Alexandre Boreau

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Alexandre Boreau (March 15, 1803 – May 5, 1875) was a French pharmacist and botanist. He is the binomial authority of plants such as Polygonum arenastrum and Pulmonaria longifolia.

Biography[edit]

Boreau was born in Saumur, in the department of Maine-et-Loire on March 15, 1803. His father was a laborer, and upon his death he worked at baths established on the quay of the Loire, upstream of the Cessart bridge. Still a boy he came protection of his godfather Abel Aubert Du Petit-Thouars, an admiral. Boreau was able to study humanities at the college of Saumur. From 1820, however he began training to be a pharmacist while working in a dispensary d' Angers. Within the framework of its studies, he enhanced his interest especially in botany, and he enrolled in courses and studied at the Botanical garden d' Angers.

After his marriage to Antoinette Morin, in 1828 he acquired a dispensary in Nevers. The botanist now devotes himself especially to botany and research. He collaborated with Count Jaubert, Minister of Louis Philippe, which, like many of the notable ones of this time, shared a passion for botany. A plant discovered in Central Asia is dedicated to him, the Boreava orientalis.[1]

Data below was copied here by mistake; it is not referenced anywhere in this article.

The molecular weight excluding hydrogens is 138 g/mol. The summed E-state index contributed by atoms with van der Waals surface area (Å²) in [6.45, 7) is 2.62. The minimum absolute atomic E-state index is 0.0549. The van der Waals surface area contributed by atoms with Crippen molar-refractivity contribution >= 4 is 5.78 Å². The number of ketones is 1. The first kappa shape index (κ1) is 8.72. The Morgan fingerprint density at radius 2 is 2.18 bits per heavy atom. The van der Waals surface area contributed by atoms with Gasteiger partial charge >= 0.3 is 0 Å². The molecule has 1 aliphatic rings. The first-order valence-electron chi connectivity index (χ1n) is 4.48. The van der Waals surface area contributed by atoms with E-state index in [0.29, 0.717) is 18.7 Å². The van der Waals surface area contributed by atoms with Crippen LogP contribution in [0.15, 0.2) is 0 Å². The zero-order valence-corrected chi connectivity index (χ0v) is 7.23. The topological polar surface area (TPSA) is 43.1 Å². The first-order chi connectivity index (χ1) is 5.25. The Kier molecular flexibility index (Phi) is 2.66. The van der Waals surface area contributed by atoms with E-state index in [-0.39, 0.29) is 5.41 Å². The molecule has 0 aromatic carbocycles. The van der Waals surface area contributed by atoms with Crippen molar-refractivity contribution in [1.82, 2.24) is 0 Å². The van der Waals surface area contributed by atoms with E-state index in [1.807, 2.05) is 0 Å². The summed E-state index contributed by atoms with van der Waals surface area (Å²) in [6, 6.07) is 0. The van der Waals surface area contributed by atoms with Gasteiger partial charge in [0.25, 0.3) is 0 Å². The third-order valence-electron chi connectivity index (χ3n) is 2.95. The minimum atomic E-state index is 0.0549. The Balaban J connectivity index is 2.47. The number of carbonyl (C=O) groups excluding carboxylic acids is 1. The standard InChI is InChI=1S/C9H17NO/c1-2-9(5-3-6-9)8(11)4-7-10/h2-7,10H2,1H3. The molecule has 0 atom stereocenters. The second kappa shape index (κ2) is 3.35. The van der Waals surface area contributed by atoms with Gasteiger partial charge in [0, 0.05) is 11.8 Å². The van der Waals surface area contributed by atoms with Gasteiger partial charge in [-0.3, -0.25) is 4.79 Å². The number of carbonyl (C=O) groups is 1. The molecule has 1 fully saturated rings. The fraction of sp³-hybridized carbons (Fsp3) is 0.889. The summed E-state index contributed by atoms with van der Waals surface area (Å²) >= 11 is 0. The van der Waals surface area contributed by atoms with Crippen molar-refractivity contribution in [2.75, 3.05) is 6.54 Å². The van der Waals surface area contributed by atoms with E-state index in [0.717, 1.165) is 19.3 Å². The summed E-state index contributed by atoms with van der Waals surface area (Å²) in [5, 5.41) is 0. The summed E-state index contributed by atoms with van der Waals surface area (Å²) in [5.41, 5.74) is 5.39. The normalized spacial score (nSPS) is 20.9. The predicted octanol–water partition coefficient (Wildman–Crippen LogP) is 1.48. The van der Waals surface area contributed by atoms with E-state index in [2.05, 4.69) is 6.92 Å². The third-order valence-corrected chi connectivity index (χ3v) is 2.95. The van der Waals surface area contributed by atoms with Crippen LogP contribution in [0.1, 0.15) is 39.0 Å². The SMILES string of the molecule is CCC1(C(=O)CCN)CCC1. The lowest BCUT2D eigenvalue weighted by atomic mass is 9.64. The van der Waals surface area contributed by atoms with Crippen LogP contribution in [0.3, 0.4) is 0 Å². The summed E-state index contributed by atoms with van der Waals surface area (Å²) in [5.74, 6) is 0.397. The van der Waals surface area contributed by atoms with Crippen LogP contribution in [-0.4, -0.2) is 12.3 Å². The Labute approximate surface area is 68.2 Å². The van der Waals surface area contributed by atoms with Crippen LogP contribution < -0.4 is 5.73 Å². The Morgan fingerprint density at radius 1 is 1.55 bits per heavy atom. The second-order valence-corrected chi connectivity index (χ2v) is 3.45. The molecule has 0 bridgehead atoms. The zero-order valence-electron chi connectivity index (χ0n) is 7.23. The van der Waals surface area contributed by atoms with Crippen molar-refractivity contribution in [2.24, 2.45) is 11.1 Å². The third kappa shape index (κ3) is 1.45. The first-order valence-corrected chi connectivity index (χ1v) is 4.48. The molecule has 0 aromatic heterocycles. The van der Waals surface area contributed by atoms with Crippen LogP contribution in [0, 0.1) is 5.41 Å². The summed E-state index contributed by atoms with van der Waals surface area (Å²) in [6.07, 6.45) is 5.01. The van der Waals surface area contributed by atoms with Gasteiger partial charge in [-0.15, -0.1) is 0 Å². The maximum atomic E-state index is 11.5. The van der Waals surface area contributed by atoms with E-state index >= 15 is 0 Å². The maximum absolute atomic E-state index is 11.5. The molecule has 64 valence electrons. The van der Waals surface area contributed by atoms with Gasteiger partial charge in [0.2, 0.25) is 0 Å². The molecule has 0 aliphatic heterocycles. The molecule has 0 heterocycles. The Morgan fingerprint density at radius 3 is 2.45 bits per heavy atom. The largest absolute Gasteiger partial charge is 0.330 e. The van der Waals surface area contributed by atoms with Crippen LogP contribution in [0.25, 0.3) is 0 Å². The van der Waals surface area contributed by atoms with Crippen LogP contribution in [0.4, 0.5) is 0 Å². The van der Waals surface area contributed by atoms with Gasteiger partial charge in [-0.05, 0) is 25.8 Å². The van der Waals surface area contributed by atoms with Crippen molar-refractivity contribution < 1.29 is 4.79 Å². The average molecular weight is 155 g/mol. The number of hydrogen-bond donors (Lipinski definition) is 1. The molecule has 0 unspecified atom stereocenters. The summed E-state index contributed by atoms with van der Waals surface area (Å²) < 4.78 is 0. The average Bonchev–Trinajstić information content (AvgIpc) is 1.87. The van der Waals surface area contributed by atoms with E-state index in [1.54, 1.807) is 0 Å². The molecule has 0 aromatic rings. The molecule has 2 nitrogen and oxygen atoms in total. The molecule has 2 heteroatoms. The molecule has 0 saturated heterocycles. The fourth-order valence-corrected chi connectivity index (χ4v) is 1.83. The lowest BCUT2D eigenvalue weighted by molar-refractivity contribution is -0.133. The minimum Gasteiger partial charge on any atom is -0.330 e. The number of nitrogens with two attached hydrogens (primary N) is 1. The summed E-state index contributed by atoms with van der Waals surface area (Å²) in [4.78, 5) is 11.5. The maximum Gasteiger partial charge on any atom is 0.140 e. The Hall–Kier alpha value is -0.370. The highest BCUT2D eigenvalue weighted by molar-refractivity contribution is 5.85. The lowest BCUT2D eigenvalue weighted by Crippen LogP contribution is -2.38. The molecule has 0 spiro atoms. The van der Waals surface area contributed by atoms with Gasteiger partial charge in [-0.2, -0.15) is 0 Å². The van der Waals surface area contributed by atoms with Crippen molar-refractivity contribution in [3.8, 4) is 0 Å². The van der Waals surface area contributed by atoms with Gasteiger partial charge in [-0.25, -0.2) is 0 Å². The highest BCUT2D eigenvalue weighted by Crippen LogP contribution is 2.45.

In 1840, Boreau published the first edition of its Flore du Centre de la France (Flora of the Center of France), a model of precision which becomes a noted reference book at the time (2nd edition in 1849, 3rd in 1857). 4). Alexandre Boreau deployed a great deal of activity at his town botanical garden, reorganizing the classifications and assisting in giving public courses. He published many works, in particular within the framework of the Academic Company of Maine-et-Loire.

Upon his death on May 5, 1875, his widow Antoinette Morin established a herbarium in his memory, later bought by the local government and today deposited in the house of Gaston Allard

References[edit]